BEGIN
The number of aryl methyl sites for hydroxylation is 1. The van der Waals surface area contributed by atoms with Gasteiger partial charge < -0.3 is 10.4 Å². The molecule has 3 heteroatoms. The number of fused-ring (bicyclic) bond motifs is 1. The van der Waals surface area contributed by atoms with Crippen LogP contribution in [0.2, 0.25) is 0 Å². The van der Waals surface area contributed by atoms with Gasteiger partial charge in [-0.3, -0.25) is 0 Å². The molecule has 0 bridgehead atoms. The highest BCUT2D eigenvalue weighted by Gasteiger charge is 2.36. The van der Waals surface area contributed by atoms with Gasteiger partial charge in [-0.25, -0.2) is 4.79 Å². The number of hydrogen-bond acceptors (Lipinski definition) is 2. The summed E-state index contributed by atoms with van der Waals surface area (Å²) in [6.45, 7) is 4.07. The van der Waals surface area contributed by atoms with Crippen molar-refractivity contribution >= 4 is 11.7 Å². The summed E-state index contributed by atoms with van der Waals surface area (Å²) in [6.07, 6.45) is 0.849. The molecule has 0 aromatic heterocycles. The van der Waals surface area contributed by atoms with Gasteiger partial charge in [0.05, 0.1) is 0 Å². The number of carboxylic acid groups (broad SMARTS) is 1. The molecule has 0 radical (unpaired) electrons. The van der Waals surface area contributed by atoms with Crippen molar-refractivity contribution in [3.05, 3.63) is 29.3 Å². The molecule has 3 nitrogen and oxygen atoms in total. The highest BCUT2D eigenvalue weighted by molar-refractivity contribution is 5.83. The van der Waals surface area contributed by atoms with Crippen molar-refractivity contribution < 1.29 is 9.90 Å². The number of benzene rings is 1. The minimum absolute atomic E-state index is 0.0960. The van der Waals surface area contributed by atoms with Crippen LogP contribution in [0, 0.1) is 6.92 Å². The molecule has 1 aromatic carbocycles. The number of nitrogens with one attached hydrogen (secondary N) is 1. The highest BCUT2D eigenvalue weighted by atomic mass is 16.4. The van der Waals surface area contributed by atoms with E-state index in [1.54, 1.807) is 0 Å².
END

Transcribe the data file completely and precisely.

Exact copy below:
The number of aryl methyl sites for hydroxylation is 1. The van der Waals surface area contributed by atoms with Gasteiger partial charge < -0.3 is 10.4 Å². The molecule has 3 heteroatoms. The number of fused-ring (bicyclic) bond motifs is 1. The van der Waals surface area contributed by atoms with Crippen LogP contribution in [0.2, 0.25) is 0 Å². The van der Waals surface area contributed by atoms with Gasteiger partial charge in [-0.3, -0.25) is 0 Å². The molecule has 0 bridgehead atoms. The highest BCUT2D eigenvalue weighted by Gasteiger charge is 2.36. The van der Waals surface area contributed by atoms with Gasteiger partial charge in [-0.25, -0.2) is 4.79 Å². The number of hydrogen-bond acceptors (Lipinski definition) is 2. The summed E-state index contributed by atoms with van der Waals surface area (Å²) in [6.45, 7) is 4.07. The van der Waals surface area contributed by atoms with Crippen molar-refractivity contribution >= 4 is 11.7 Å². The summed E-state index contributed by atoms with van der Waals surface area (Å²) in [6.07, 6.45) is 0.849. The molecule has 0 aromatic heterocycles. The van der Waals surface area contributed by atoms with Gasteiger partial charge in [0.05, 0.1) is 0 Å². The number of carboxylic acid groups (broad SMARTS) is 1. The molecule has 0 radical (unpaired) electrons. The van der Waals surface area contributed by atoms with Crippen molar-refractivity contribution in [3.05, 3.63) is 29.3 Å². The molecule has 3 nitrogen and oxygen atoms in total. The highest BCUT2D eigenvalue weighted by molar-refractivity contribution is 5.83. The van der Waals surface area contributed by atoms with Crippen molar-refractivity contribution < 1.29 is 9.90 Å². The number of benzene rings is 1. The minimum absolute atomic E-state index is 0.0960. The van der Waals surface area contributed by atoms with Crippen LogP contribution in [0, 0.1) is 6.92 Å². The molecule has 1 aromatic carbocycles. The number of nitrogens with one attached hydrogen (secondary N) is 1. The highest BCUT2D eigenvalue weighted by atomic mass is 16.4. The van der Waals surface area contributed by atoms with E-state index in [1.54, 1.807) is 0 Å².